Determinants of immunization coverage of under-five children in Kawama Compound of Ndola Urban District

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Masilani, Rosemary Mubotu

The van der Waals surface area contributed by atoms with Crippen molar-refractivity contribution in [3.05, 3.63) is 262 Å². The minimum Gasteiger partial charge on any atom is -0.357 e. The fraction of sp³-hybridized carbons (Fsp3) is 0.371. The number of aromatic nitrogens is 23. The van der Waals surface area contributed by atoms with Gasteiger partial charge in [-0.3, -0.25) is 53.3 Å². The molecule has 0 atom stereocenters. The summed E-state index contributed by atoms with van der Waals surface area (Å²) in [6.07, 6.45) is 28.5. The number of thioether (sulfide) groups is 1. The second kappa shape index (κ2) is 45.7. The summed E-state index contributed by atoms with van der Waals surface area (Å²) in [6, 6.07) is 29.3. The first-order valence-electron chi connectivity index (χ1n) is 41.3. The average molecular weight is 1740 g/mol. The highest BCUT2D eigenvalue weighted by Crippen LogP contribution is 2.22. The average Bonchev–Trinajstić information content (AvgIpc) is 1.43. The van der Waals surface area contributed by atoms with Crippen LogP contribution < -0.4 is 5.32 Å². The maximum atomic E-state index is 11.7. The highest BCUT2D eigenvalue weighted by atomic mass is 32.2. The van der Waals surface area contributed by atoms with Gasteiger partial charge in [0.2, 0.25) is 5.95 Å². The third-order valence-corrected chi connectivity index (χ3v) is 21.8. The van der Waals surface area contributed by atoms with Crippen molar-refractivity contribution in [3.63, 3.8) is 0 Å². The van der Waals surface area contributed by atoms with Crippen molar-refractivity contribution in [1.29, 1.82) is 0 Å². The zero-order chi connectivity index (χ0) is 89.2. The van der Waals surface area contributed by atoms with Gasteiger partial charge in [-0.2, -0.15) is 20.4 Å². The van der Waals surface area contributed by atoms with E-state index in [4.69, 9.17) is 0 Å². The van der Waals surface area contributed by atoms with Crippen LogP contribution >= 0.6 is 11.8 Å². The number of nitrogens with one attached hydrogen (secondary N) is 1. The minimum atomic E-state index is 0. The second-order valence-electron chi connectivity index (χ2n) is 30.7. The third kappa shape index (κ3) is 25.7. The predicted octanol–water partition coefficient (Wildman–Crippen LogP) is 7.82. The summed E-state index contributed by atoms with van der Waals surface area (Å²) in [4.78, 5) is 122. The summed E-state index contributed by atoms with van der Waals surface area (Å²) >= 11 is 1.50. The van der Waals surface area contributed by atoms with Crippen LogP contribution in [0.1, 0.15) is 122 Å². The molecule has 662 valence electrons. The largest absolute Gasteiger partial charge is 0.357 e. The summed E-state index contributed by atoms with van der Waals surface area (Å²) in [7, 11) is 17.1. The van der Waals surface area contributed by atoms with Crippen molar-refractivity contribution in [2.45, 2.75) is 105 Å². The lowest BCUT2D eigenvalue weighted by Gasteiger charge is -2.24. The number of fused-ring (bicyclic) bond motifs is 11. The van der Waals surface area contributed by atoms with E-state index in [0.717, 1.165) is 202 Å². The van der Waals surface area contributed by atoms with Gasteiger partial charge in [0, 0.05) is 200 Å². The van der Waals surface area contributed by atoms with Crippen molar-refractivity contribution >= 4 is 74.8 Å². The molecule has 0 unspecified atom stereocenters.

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The aim of immunization programme for children is to control infection in the community apart from individual protection. A lower level of herd immunity than what is necessary for solid individual protection can effectively control the incidence of communicable diseases if a high proportion of the susceptible community is immunized to at least 80 percent of all eligible children in the community.The study was conducted in order to determine contributing factors to immunization coverage of children under- five years in Kawama compound of Ndola district.A descriptive cross sectional design was used, comprising 203 mothers/caretakers of children under the age of five years, 5 community volunteers and 15 health workers found in Kawama health centre catchment area. The sample was purposefully selected by identifying mothers/caretakers with children under the age of five years. All the health workers found at the health centre were interviewed. Data were collected using in-depth interview schedule for mothers/caretakers, structured questionnaire for health workers and a focus group discussion guide for community volunteers. Analysis was by SPSS and EPI infor packages with Chisquare and P value outputs. This study revealed that 71 percent (lower than national coverage of 90%) of the children were either fully immunized or on schedule. The results also show that 19 percent of children in the compound had defaulted and 8 percent had delayed receiving certain vaccines. Knowledge of correct age for a child to complete vaccination has an association to immunization status (Chisquare 136.90 and P-value <0.001). Contributing factors to this low coverage for full immunization included: lack of health education about specific vaccines available and correct vaccination schedule, scarce human resources and workload, inadequate support to community volunteers, lack of child tracers, inadequate outreach vaccination services.The study concluded that implementing RED strategy recommendations could help each health facility attain higher coverage rates for immunization; and recommendations were that there should be strengthened data management and utilization, adequate and specific health education messages on value of and schedule of vaccinations, motivation to community volunteers, and increase in number of health workers involved in immunization services as well as frequent technical supervision.